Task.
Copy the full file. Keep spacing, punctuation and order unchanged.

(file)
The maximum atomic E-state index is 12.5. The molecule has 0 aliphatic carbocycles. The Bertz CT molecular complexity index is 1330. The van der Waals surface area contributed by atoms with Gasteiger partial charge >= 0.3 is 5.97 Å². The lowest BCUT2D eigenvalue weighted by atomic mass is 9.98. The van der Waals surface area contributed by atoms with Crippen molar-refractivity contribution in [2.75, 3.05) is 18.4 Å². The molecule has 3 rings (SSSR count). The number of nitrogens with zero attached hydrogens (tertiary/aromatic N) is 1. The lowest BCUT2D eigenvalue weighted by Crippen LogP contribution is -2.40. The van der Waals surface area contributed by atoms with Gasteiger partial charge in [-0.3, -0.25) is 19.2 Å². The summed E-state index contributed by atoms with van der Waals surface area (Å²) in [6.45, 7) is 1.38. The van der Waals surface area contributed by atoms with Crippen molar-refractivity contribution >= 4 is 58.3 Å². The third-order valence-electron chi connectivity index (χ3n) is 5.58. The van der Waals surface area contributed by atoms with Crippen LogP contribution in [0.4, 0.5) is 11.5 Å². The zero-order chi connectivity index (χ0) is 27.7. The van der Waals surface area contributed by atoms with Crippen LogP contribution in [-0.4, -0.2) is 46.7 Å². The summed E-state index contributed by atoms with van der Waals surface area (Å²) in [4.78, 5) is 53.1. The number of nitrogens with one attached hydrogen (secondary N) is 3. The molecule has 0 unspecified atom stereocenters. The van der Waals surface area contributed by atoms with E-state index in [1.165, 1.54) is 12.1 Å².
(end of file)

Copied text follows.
The maximum atomic E-state index is 12.5. The molecule has 0 aliphatic carbocycles. The Bertz CT molecular complexity index is 1330. The van der Waals surface area contributed by atoms with Gasteiger partial charge >= 0.3 is 5.97 Å². The lowest BCUT2D eigenvalue weighted by atomic mass is 9.98. The van der Waals surface area contributed by atoms with Crippen molar-refractivity contribution in [2.75, 3.05) is 18.4 Å². The molecule has 3 rings (SSSR count). The number of nitrogens with zero attached hydrogens (tertiary/aromatic N) is 1. The lowest BCUT2D eigenvalue weighted by Crippen LogP contribution is -2.40. The van der Waals surface area contributed by atoms with Gasteiger partial charge in [-0.3, -0.25) is 19.2 Å². The summed E-state index contributed by atoms with van der Waals surface area (Å²) in [6.45, 7) is 1.38. The van der Waals surface area contributed by atoms with Crippen molar-refractivity contribution >= 4 is 58.3 Å². The third-order valence-electron chi connectivity index (χ3n) is 5.58. The van der Waals surface area contributed by atoms with Crippen LogP contribution in [0.4, 0.5) is 11.5 Å². The zero-order chi connectivity index (χ0) is 27.7. The van der Waals surface area contributed by atoms with Crippen LogP contribution in [-0.4, -0.2) is 46.7 Å². The summed E-state index contributed by atoms with van der Waals surface area (Å²) in [4.78, 5) is 53.1. The number of nitrogens with one attached hydrogen (secondary N) is 3. The molecule has 0 unspecified atom stereocenters. The van der Waals surface area contributed by atoms with E-state index in [1.165, 1.54) is 12.1 Å².